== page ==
However, this creates a docker container with a state, the SQLite database file. If we start a new container with the same image and parameters, it is going to have to go back to the start of the blockchain, which depending on how long the blockchain has been in use may be a problem. We can solve this with volumes (opens in a new tab):

  1. Create a docker volume for the SQLite database file.

    docker volume create sqlite-db-file
  2. Run the indexer container using the volume.

    docker run \
       --platform linux/amd64 \
       -e RPC_HTTP_URL=http://host.docker.internal:8545 \
       -e SQLITE_FILENAME=/dbase/anvil.db \
       -v sqlite-db-file:/dbase \
       -p 3001:3001  \  \
       pnpm start:sqlite
  3. You can stop the docker container and restart it, or start a separate container using the same database.

  4. When you are done, you have to delete the docker containers that used it before you can delete the volume. You can use these commands:

    docker rm `docker ps -a --filter volume=sqlite-db-file -q`
    docker volume rm sqlite-db-file

    Note: You should do this every time you restart the blockchain. Otherwise your index will include data from multiple blockchains, and make no sense.


The command to start the indexer in PostgreSQL mode is pnpm start:postgres.

  1. The docker instance identifies itself to PostgreSQL as root. To give this user permissions on the database, enter psql and run this command.


    Note: This is assuming a database that is isolated from the internet and only used by trusted entities. In a production system you will use at least a password as authentication, and limit the user's authority.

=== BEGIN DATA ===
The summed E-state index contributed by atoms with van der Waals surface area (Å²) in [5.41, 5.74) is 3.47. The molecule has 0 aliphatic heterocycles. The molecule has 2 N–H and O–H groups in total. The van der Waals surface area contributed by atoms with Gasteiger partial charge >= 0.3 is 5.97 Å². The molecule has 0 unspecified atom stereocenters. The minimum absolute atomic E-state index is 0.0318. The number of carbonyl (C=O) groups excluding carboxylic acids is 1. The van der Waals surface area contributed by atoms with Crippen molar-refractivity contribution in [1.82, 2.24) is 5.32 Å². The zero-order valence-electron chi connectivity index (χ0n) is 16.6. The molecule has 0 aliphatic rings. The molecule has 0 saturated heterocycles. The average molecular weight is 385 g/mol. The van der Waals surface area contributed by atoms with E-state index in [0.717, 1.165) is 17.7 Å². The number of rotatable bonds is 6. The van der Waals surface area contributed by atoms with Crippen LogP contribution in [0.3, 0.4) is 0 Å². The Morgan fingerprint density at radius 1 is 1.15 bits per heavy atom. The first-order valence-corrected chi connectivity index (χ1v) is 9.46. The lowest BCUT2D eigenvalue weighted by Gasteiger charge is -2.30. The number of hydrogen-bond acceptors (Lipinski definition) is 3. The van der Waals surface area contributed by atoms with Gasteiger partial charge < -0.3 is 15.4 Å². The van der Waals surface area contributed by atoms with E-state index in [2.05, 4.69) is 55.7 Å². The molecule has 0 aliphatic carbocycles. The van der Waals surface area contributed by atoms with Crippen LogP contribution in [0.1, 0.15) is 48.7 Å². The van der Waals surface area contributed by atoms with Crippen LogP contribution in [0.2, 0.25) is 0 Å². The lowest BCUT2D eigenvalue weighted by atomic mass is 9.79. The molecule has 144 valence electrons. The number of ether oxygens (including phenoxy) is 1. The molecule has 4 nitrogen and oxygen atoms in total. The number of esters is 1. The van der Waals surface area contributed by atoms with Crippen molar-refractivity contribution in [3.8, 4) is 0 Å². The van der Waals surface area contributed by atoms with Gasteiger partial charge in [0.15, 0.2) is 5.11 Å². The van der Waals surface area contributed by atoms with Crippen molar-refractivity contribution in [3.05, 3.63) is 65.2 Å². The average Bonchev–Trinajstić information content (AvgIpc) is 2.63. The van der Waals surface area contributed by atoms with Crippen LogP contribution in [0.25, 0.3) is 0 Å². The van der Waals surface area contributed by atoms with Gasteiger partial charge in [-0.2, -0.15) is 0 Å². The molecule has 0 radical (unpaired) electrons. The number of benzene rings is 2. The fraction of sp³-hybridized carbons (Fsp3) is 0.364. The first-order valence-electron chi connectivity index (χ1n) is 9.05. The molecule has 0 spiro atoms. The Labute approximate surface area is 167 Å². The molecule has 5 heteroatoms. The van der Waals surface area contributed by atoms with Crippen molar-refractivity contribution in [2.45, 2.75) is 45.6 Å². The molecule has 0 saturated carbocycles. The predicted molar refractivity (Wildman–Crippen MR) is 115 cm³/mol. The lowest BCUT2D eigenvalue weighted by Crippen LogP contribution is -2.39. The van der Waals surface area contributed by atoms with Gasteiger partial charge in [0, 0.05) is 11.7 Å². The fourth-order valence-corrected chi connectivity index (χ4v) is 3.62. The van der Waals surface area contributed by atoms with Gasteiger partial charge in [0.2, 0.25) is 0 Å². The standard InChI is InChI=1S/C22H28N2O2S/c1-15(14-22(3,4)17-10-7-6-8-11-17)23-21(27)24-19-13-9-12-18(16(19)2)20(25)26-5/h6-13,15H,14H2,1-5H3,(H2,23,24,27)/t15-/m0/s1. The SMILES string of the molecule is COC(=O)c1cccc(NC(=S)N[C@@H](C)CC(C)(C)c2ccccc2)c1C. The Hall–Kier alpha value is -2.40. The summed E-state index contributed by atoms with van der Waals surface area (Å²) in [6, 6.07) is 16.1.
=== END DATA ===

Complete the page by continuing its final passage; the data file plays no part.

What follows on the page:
2. Start the docker container. For example, to index an anvil instance running to the host to the database postgres on the host, use.

    docker run \
      --platform linux/amd64 \
      -e RPC_HTTP_URL=http://host.docker.internal:8545 \
      -e DATABASE_URL=postgres://host.docker.internal/postgres \
      -p 3001:3001  \  \
      pnpm start:postgres
  3. The PostgreSQL database is persistent. If you restart the blockchain you have to delete the content of this database, otherwise the indexer will include old information. To delete the database content, enter psql and run this command.

    DROP OWNED BY root;


Run this command to test the indexer.

curl 'http://localhost:3001/trpc/findAll?batch=1&input=%7B%220%22%3A%7B%22json%22%3A%7B%22chainId%22%3A31337%2C%22address%22%3A%220x6e9474e9c83676b9a71133ff96db43e7aa0a4342%22%7D%7D%7D' | jq

The result should be nicely formatted (and long) JSON output with all the data stored in the World.

Where does this URL come from?

The URL has these parameters:

Serverhttp://localhost:3001 (opens in a new tab)By default the indexer listens on port 3001
Pathtrpc/findAllReturn all entries (based on the input filter)
batch1A required field
input%7B%22 ... %7D%7DSee below

The input is the JSON filter that tells the server what we need. It is URL encoded (opens in a new tab), you can decode it using an online calculator (opens in a new tab).

  "0": {
    "json": {
      "chainId": 31337,
      "address": "0x6e9474e9c83676b9a71133ff96db43e7aa0a4342"

Meaning that query 0 is for everything in the World at address 0x6e9474e9c83676b9a71133ff96db43e7aa0a4342, on the chain with chain ID 31337.

Resetting the database

When you restart the blockchain you have to reset the database, otherwise you'll get a mix of old and new information. Here are the directions how to do it.


Delete the database file (by default anvil.db).


Run psql and run this command:

DROP OWNED BY <see below>;
  • If you are running the indexer locally, the owner of the tablespaces is your user name.
  • If you are using Docker, the owner of the tablespaces is root.